And That Happened: Wednesday's Scores and Highlights

22 Comments

Marlins 16, Nationals 10: Fisticuffsmanship! Nyjer Morgan’s mound-charge was pretty good until he whiffed on that punch, but the star of this show was Gabby Sanchez, who came over from first base with a move that put me in mind of Manny Fernandez’s flying burrito. Wait, you’re not telling me you don’t know who Manny Fernandez is, do you? He teamed with the Boogie Woogie Man Jimmy Valiant for cryin’ out loud! They took the tag team belt from the Rock ‘n’ Roll Express! Really, you don’t know him?  Philistines.

Reds 6, Brewers 1: Aroldis Chapman faced six batters, struck out three and hit 103.9 mph on the radar gun. Only Joel Zumaya has thrown a faster pitch in the few short years Pitch f/x has been around. Yikes.

Diamondbacks 5, Padres 2: Brandon Allen’s first major league action this year was occasioned by a home run and a couple of nice plays in the outfield. Not bad for a guy who has never played left field in the bigs before. Oh, and the Padres are just happy that the Cardinals’ late-season implosion is getting more attention than theirs is. For now.

Giants 2, Rockies 1: Welcome back to the land of the living, Tim Lincecum (8 IP, 5 H, 1 ER, 9K). Three games are now all that separate the Giants and the Padres.

Twins 2, Tigers 1: Max Scherzer deserved better (9 IP, 4 H, 1 ER, 9K), but so too did Francisco Liriano who threw seven shutout innings and got a no decision as well. Danny Valencia won it with an RBI single in the 10th.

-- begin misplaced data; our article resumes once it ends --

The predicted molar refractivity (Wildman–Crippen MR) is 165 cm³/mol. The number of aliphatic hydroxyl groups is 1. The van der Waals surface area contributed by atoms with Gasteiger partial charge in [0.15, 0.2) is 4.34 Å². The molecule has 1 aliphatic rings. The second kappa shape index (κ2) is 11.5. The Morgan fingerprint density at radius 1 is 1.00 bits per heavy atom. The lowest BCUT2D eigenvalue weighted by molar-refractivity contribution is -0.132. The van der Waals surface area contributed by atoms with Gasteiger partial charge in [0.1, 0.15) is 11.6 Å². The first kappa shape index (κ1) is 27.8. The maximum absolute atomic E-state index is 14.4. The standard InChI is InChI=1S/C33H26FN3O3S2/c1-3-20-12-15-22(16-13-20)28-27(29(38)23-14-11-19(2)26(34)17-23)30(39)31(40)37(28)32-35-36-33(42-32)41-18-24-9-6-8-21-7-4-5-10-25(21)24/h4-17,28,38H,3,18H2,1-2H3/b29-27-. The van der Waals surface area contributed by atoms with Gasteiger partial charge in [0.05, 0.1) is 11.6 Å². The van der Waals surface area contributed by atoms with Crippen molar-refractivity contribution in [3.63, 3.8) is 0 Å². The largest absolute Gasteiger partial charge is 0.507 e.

Braves 4, Mets 1: Freddie Freeman’s debut isn’t going to do anything to keep Derrek Lee on the bench (0 for 3 with a K), but old men like Jason Heyward and Tommy Hanson were able to carry the load. Pretty sure I own underwear older than all three of ’em.

Rangers 4, Royals 3: I’m crestfallen that Francoeur didn’t report to the Rangers in time to make it into this one. The Royals probably are too, because that’s one fewer game they have to scout Frenchy before their as-inevitable-as-the-sun-rising-tomorrow signing of him this winter.

Yankees 4, Athletics 3: A.J. Burnett returns from the land of the living dead to get his first win in a long damn time (6 IP, 6 H, 3 ER, 8K). The Yankees maintain their one-game lead in the East.

Rays 2, Blue Jays 1: Sean Rodriguez was a double short of the cycle (take THAT Gleeman!) and David Price picked up his 16th win. Which, as you can see from the Tigers-Twins game, is a totally useful statistic.

Phillies 5, Dodgers 1: Roy Oswalt walked six dudes in six innings, but he got away with it because he only allowed one hit. Clayton Kershaw struck out 11 dudes but didn’t have a win to show for it in part because he gave up two homers. Oh, and because the Dodgers bullpen kind of sucks these days. There’s probably some kind of lesson in there somewhere.

Red Sox 9, Orioles 6: Again, wins don’t mean anything, but Jon Lester is now 13-0 lifetime against Baltimore, and that’s pretty cool. Well, not for Baltimore, but you know what I mean.

Astros 5, Cardinals 2: I hit this one up yesterday, but suffice it to say that Jeff Suppan is not who I think of when I think of the term “stopper.”

Cubs 5, Pirates 3: Tom Gorzelanny got knocked out of the game when a comebacker hit his right hand in the third, but the bullpen kept the Cubbies safe and dry for six innings.  Fukudome was 3 for 3 with a couple of doubles an RBI and a walk. Dude had an outstanding August and looks to be continuing his tear.

Angels 4, Mariners 2: Matsui’s two-run homer won the game for Anaheim, but Franklin Gutierrez had the snag of the game.